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Faux-reo cookies

Kids like real food if you dare to serve it to them

My daughter's friends have recently begun bringing sweet snacks to school to brighten the mid-morning recess of this poor child, whose mother (me) deprives her of junk food. Oreo Cookies, now available in even the smallest of French supermarkets, have become my daughter's favorite snack, so much so that she recently asked for a packet of them for her ninth birthday.

In a moment of weakness, I made my way to the supermarket to purchase said cookies. Although I have a strict "no junk food" rule, I didn't want to seem like a food fundamentalist. I mean: one packet of Oreos - no big deal, right?

As I lifted the packet off the shelf, I couldn't help glancing at the ingredients and my heart sank. According to manufacturer Nabisco, these edible food-like discs contain (in this order) "sugar, enriched flour (wheat flour, niacin, reduced iron, thiamine mononitrate, riboflavin, folic acid) high oleic canola oil and/or palm oil and/or canola oil and/or soybean oil, cocoa (processed with alkali), high fructose corn syrup, cornstarch, leavening (baking soda and/or calcium phosphate), salt, soy lecithin, vanillin - an artificial flavor, chocolate."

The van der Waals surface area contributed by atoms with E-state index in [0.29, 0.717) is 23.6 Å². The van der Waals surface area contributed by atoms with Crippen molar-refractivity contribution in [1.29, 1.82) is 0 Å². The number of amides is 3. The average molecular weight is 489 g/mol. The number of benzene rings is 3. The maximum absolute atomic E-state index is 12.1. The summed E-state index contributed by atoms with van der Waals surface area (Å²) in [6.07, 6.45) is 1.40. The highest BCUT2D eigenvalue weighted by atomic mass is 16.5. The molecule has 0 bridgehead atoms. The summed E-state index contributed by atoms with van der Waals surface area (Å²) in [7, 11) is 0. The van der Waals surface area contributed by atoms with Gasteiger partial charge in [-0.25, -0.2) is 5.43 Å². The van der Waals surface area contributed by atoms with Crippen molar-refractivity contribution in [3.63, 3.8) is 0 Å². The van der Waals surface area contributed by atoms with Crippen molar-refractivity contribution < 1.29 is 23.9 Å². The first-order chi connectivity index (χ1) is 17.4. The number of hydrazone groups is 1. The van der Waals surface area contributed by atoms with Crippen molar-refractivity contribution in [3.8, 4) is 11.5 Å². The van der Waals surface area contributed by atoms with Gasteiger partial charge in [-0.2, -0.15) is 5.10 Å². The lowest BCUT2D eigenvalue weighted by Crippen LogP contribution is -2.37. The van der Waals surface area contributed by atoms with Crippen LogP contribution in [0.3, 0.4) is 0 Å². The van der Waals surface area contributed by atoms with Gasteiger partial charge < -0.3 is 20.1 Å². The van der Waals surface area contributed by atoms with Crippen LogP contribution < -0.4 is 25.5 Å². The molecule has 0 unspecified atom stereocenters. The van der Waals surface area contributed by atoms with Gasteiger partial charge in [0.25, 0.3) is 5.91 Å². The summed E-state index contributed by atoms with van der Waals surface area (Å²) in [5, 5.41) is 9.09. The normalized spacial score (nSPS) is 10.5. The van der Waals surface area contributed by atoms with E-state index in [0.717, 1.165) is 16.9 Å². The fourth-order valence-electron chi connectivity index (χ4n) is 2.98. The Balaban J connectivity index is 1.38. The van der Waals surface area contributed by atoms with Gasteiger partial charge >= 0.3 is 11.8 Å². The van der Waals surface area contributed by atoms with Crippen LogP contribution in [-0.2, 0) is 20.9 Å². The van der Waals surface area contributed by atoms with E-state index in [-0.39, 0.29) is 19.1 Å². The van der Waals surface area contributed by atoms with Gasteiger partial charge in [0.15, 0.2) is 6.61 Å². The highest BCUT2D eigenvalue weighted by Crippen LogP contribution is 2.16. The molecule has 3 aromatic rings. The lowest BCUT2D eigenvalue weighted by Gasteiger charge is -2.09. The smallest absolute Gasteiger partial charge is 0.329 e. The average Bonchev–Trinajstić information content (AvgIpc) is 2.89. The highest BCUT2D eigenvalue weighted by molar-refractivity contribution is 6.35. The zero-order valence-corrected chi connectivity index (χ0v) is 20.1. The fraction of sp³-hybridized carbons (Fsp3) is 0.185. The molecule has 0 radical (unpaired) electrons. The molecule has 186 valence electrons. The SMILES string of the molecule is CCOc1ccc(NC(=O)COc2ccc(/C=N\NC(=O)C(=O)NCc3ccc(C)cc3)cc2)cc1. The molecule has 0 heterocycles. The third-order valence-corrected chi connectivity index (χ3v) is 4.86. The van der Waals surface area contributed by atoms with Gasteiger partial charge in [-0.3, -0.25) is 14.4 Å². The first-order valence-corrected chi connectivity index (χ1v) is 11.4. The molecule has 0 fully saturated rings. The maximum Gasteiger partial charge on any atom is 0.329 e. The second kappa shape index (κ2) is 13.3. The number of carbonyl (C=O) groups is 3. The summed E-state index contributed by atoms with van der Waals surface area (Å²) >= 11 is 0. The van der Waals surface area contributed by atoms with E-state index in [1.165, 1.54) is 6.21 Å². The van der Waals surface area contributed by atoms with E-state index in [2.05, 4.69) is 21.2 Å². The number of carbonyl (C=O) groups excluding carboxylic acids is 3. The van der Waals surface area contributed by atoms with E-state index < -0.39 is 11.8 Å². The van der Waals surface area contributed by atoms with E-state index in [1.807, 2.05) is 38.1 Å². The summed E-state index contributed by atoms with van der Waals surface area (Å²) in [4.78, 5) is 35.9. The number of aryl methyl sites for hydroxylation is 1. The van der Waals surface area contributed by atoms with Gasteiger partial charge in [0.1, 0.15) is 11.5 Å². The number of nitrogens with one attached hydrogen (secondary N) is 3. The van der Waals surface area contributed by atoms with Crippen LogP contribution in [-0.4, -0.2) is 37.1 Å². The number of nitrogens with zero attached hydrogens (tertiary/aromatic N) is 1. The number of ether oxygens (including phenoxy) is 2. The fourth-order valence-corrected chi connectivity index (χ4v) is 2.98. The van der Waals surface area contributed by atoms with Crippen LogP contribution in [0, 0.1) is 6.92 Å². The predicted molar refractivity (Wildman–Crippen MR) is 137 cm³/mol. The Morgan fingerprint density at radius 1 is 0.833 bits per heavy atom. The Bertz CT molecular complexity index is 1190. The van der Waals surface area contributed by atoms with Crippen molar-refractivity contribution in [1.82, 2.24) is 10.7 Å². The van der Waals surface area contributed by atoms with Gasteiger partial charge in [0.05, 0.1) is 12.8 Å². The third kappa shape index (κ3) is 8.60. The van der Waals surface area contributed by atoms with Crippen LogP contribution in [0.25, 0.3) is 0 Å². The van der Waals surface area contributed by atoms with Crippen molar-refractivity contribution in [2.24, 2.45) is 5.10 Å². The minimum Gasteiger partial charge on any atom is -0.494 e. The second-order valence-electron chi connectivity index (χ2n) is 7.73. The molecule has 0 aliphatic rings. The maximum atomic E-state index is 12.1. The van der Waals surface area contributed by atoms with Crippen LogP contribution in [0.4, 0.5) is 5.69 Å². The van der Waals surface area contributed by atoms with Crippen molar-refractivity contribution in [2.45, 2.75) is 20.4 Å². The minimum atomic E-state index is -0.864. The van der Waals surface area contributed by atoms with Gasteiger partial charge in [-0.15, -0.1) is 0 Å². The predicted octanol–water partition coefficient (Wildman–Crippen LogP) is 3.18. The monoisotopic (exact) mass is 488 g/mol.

As a rule, I avoid buying anything that lists sugar as its first ingredient. In my children, it causes highly-strung, jittery behavior followed by tearful irritability. In me, it causes the above symptoms plus bloating, exhaustion and sugar cravings. Sugar is not a food; it is at best a condiment. As a first ingredient, it's a no-no.

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Next ingredient: enriched flour. Sounds nice: "enriched." How thoughtful of them to put all those extra nutrients in. But what it really means is: "We've taken all the natural goodness out of this grain when we refined it and now we're putting four vitamins and one mineral back in." Of course, this denatured flour bears little resemblance to the vast panoply of nutrients available from whole, unrefined grains.